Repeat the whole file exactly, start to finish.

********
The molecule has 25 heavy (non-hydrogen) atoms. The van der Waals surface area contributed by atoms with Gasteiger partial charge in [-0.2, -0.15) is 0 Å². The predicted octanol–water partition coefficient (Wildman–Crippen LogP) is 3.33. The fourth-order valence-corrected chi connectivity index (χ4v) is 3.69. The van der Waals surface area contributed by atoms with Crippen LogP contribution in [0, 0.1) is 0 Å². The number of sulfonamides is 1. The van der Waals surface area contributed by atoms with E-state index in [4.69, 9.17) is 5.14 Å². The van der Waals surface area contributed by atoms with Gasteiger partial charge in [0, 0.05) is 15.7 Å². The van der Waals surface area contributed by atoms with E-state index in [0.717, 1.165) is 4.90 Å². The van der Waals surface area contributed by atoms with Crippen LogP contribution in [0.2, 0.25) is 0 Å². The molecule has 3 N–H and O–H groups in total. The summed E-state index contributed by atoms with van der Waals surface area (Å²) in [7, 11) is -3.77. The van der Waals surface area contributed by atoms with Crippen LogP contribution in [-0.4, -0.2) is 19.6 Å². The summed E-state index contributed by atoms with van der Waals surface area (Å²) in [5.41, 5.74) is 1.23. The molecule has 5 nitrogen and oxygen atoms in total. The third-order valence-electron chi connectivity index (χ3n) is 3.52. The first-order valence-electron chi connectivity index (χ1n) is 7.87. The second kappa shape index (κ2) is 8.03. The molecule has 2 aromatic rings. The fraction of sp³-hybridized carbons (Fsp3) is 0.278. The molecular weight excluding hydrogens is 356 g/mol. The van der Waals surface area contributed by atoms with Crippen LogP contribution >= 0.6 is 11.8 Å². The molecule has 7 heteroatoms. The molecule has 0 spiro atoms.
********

The molecule has 25 heavy (non-hydrogen) atoms. The van der Waals surface area contributed by atoms with Gasteiger partial charge in [-0.2, -0.15) is 0 Å². The predicted octanol–water partition coefficient (Wildman–Crippen LogP) is 3.33. The fourth-order valence-corrected chi connectivity index (χ4v) is 3.69. The van der Waals surface area contributed by atoms with Crippen LogP contribution in [0, 0.1) is 0 Å². The number of sulfonamides is 1. The van der Waals surface area contributed by atoms with E-state index in [4.69, 9.17) is 5.14 Å². The van der Waals surface area contributed by atoms with Gasteiger partial charge in [0, 0.05) is 15.7 Å². The van der Waals surface area contributed by atoms with E-state index in [0.717, 1.165) is 4.90 Å². The van der Waals surface area contributed by atoms with Crippen LogP contribution in [0.2, 0.25) is 0 Å². The molecule has 3 N–H and O–H groups in total. The summed E-state index contributed by atoms with van der Waals surface area (Å²) in [7, 11) is -3.77. The van der Waals surface area contributed by atoms with Crippen LogP contribution in [-0.4, -0.2) is 19.6 Å². The summed E-state index contributed by atoms with van der Waals surface area (Å²) in [5.41, 5.74) is 1.23. The molecule has 5 nitrogen and oxygen atoms in total. The third-order valence-electron chi connectivity index (χ3n) is 3.52. The first-order valence-electron chi connectivity index (χ1n) is 7.87. The second kappa shape index (κ2) is 8.03. The molecule has 2 aromatic rings. The fraction of sp³-hybridized carbons (Fsp3) is 0.278. The molecular weight excluding hydrogens is 356 g/mol. The van der Waals surface area contributed by atoms with Crippen LogP contribution >= 0.6 is 11.8 Å². The molecule has 7 heteroatoms. The molecule has 0 spiro atoms.